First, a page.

Jean le Rond d'Alembert and Adoption

Jean-Baptiste le Rond d'Alembert, pastel by Maurice Quentin de La Tour



French philosopher, mathematician, and encyclopedist

d'Alembert was a foundling, discovered near the church of St. Jean-le-Rond in Paris (hence his name), but he was in fact the son of Madame de Tencin and General Destouches-Canon. His father soon reclaimed him, placing him for fostering with a glazier's family named Rousseau, and he continued to care about him and was responsible for him receiving an excellent education, although he never publicly revealed his identity. d'Alembert refused to be reconciled with his mother when she made overtures to him.

He became a brilliant mathematician and a member of the French Academy of Sciences. He was also a philosopher and a member of the circle surrounding Diderot. He helped write the great Encyclopédie, one of the crowning achievements of the French enlightenment. His published works run to 18 volumes. He also gave much of his income to charity.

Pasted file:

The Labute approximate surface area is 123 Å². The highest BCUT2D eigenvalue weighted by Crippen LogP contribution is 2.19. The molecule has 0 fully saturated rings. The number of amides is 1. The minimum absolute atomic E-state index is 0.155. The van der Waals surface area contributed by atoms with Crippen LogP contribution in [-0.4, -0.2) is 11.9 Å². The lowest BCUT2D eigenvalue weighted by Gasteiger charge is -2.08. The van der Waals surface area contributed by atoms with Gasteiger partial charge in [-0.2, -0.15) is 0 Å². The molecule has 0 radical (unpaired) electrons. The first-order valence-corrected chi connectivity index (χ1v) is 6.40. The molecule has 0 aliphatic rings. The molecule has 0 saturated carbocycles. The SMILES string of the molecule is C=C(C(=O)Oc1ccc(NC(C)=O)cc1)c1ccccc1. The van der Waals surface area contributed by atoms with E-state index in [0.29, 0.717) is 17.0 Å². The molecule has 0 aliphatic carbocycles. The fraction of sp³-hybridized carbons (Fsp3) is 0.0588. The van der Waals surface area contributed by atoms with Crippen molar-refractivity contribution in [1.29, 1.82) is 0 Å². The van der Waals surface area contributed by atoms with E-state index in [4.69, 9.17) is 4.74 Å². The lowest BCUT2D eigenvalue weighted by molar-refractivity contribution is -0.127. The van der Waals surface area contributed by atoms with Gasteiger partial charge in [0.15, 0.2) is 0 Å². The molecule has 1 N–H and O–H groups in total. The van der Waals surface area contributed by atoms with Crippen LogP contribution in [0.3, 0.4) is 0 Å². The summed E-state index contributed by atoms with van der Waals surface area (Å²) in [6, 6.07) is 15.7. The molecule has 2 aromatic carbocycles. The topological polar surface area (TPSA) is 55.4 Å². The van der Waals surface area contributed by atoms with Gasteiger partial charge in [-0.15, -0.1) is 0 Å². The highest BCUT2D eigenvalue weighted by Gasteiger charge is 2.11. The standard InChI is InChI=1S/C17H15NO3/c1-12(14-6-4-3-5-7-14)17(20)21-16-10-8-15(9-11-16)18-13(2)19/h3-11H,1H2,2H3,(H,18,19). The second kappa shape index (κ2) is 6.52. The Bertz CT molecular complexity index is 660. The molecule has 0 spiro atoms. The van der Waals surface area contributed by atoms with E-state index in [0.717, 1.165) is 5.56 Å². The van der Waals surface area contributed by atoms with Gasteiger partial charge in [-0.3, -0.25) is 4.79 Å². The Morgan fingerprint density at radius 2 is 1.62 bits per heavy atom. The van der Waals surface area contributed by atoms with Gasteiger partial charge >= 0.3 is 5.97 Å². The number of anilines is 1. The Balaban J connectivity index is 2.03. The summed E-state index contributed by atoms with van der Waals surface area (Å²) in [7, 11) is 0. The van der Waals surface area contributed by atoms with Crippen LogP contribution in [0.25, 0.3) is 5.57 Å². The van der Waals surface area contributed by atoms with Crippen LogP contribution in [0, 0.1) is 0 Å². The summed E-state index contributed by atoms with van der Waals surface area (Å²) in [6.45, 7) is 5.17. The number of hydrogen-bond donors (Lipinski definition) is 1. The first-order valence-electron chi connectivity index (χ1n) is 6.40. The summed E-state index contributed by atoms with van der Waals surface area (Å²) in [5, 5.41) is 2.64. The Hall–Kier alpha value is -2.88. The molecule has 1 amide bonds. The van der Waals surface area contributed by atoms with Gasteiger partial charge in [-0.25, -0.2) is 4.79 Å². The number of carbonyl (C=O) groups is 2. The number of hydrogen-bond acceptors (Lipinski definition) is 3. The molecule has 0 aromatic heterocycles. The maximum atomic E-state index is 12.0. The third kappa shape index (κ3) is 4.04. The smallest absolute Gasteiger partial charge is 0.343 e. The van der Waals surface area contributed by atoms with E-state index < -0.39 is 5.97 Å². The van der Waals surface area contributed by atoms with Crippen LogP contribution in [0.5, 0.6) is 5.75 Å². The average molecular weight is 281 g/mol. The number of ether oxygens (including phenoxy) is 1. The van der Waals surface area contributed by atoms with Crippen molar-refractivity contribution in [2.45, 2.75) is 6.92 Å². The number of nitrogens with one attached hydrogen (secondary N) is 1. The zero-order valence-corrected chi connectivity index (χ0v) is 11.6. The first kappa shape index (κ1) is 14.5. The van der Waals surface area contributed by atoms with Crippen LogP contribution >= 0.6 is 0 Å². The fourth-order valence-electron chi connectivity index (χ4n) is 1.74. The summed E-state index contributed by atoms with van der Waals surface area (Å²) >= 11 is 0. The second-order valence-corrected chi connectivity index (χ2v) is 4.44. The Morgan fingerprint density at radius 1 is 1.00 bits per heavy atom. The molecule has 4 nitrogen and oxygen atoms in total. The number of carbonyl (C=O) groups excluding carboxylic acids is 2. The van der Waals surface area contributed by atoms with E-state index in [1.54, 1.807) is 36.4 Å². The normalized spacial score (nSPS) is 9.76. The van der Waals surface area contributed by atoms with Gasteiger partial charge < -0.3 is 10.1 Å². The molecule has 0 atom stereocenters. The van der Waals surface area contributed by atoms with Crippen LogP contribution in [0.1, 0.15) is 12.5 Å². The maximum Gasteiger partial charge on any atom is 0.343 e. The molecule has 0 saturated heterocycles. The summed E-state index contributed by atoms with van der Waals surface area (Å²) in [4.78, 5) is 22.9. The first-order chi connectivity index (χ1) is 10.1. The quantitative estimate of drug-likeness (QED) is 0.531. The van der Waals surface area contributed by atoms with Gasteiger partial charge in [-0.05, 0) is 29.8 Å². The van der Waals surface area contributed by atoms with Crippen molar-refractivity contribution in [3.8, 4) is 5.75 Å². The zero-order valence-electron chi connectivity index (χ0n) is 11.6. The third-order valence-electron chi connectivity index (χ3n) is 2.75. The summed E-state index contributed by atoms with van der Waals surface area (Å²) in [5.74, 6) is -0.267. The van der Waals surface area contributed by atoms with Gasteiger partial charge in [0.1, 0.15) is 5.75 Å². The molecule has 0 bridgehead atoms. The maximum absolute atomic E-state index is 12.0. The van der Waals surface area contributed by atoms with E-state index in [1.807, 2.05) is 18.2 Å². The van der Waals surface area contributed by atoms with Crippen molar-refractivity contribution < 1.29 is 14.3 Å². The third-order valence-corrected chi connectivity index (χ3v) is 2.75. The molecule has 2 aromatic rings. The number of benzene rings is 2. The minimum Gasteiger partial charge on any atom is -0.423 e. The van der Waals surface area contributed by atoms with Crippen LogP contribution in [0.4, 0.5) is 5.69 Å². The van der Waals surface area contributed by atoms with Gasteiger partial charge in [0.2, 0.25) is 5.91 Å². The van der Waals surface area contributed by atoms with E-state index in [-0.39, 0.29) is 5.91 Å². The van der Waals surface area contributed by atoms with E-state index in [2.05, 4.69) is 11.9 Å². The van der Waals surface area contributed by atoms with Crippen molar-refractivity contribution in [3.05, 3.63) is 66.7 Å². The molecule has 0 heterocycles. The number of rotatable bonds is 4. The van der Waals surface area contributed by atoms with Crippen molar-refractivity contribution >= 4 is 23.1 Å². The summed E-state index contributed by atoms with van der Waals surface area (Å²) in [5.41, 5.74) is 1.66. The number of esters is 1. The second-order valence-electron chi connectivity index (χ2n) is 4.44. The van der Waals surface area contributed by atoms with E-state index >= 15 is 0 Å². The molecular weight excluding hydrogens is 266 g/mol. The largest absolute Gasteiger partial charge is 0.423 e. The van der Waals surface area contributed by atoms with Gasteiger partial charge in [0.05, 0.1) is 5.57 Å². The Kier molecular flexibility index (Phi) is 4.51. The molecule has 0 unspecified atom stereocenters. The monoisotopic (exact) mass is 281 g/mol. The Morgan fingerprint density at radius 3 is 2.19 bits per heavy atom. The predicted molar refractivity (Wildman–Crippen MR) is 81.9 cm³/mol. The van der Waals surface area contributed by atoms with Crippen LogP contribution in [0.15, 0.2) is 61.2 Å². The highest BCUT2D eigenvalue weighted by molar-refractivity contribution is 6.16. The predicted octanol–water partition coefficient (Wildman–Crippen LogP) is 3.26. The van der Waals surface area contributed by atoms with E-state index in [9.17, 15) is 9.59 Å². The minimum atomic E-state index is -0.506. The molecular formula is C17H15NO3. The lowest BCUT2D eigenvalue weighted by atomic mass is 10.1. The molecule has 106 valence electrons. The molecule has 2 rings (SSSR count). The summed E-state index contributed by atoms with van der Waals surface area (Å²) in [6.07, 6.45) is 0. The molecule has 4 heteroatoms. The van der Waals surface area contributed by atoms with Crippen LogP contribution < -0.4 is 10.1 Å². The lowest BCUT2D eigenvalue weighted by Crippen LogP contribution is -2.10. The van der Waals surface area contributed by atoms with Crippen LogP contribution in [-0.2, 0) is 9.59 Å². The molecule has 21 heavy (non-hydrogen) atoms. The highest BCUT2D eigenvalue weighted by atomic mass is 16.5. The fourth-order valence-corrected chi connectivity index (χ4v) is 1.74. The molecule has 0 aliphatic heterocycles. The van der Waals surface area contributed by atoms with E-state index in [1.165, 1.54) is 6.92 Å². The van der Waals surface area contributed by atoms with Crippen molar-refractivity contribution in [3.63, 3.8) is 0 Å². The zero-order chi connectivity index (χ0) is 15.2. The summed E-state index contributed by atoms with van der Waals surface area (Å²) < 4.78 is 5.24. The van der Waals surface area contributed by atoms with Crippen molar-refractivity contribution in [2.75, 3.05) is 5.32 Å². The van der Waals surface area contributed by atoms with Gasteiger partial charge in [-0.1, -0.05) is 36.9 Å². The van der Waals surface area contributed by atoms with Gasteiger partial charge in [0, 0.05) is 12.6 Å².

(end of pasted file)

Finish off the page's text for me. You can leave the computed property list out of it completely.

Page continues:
Dever, Maria, and Dever, Aileen. Relative Origins: Famous Foster and Adopted People. (Portland: National Book Company, 1992) Microsoft Encarta 98 Encyclopedia, 1993-97 Encyclopedia of Philosophy. 8 vols. (New York: Macmillan, 1967) Oxford Dictionary of the Christian Church, edited by F.L. Cross. (London: Oxford University Press, 1957) "d'Alembert, Jean-le-Rond, 1717-1783." [Includes portrait]. Available at: "Jean le Ronde d'Alembert." [Includes portrait]. Available at:'Alembert.html